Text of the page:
“You can leave your clothes here along with your gun belts. Nobody will touch anything. After the game, you can clean up in here, but when you need a bath, you’ll have to do that at the house.”

Heath, who had been fingering one of the uniforms, looked up. “House?”

Rich nodded. “Yes, you boys won’t have to camp out tonight. Joe wants you to stay up at the main house, with the Henderson family. That’s the family who owns this field, and invited us to stay.”

Rich bent down and picked up a uniform. “We didn’t know your sizes, so you’ve got a one-size fits all here.” Rich looked each of the brothers over. “They’ll do fine.”

Rich handed each brother a uniform. “The trick to getting the uniform on easy is to get the socks on first; then pull up the pants.”

Nick and Jarrod started undressing, but realized that Heath was hesitating. The reminder of Carterson on his back always put him ill at ease when strangers were around.

Jarrod nudged Nick and nodded his head toward their younger brother. They both instantly noticed his reluctance about changing his clothes in front of Rich. Nick didn’t hesitate.

“Rich, could you go ask Joe about these shoes of mine? I think they’re a little small.”

“Absolutely, Nick, be right back.”

As Rich left the tent, Heath visibly relaxed. “Thanks, Nick. Sorry.”

“Hey, no sorries I said. C’mon, let’s get dressed.”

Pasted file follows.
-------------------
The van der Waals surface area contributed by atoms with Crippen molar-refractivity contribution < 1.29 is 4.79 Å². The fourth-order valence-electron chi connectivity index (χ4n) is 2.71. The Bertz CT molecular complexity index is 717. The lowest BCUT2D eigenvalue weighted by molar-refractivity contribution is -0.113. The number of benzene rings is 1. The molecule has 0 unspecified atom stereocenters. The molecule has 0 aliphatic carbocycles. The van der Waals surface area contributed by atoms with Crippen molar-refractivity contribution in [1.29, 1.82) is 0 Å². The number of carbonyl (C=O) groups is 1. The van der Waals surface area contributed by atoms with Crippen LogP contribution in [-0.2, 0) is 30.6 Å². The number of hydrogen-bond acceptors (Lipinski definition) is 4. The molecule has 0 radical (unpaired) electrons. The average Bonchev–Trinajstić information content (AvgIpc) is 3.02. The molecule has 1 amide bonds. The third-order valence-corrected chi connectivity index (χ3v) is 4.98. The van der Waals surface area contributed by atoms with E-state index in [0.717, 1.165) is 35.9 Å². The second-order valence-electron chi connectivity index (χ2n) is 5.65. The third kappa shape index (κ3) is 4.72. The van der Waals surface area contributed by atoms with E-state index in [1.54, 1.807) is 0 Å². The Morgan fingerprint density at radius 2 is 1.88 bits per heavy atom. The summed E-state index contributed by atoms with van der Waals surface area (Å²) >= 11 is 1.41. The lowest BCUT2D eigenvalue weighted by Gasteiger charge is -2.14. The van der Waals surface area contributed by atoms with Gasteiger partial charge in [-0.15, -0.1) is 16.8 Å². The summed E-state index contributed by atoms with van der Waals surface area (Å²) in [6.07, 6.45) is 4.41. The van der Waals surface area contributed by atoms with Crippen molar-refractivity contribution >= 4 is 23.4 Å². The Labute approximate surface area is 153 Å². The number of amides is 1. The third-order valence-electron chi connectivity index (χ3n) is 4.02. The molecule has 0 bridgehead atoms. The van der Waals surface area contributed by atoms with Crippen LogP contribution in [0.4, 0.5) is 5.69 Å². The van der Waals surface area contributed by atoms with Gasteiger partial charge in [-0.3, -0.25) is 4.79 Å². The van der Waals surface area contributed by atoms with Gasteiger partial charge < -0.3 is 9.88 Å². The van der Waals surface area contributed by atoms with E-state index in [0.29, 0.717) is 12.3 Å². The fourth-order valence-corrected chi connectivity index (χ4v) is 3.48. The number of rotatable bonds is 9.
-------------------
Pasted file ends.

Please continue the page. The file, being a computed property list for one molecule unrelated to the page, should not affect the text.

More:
Just as they finished getting ready, Rich returned with another pair of shoes for Nick.

“How do these fit?”

Nick tried them on and nodded. “Perfect. Thanks.”

“Son, I noticed you have a small foot,” Rich walked over to Heath. “I got you another pair, too. Try these instead.”

“Thank you, Rich. These are better.”

Jarrod picked up a mirror off the table. “I told you, Nick, I do believe I am the most dapper of us!”

“Y’know, Nick, he does look mighty handsome in this getup.” He turned to Jarrod. “Big Brother, maybe you should wear it to the dance next Friday. Help you get some cute dancin’ partners.”

Nick laughed. “Heath, doesn’t Nick tell you you’re not funny?” But Jarrod and Rich laughed too.

“Times awastin’!” Nick put on his baseball cap, and opened the tent flaps. “Little brother, I do believe that there is a bat with your name on it.”

He didn’t know how right that statement would end up to be.

As the brothers approached the baseball field, a photographer finished setting up his equipment off to the side of the tents.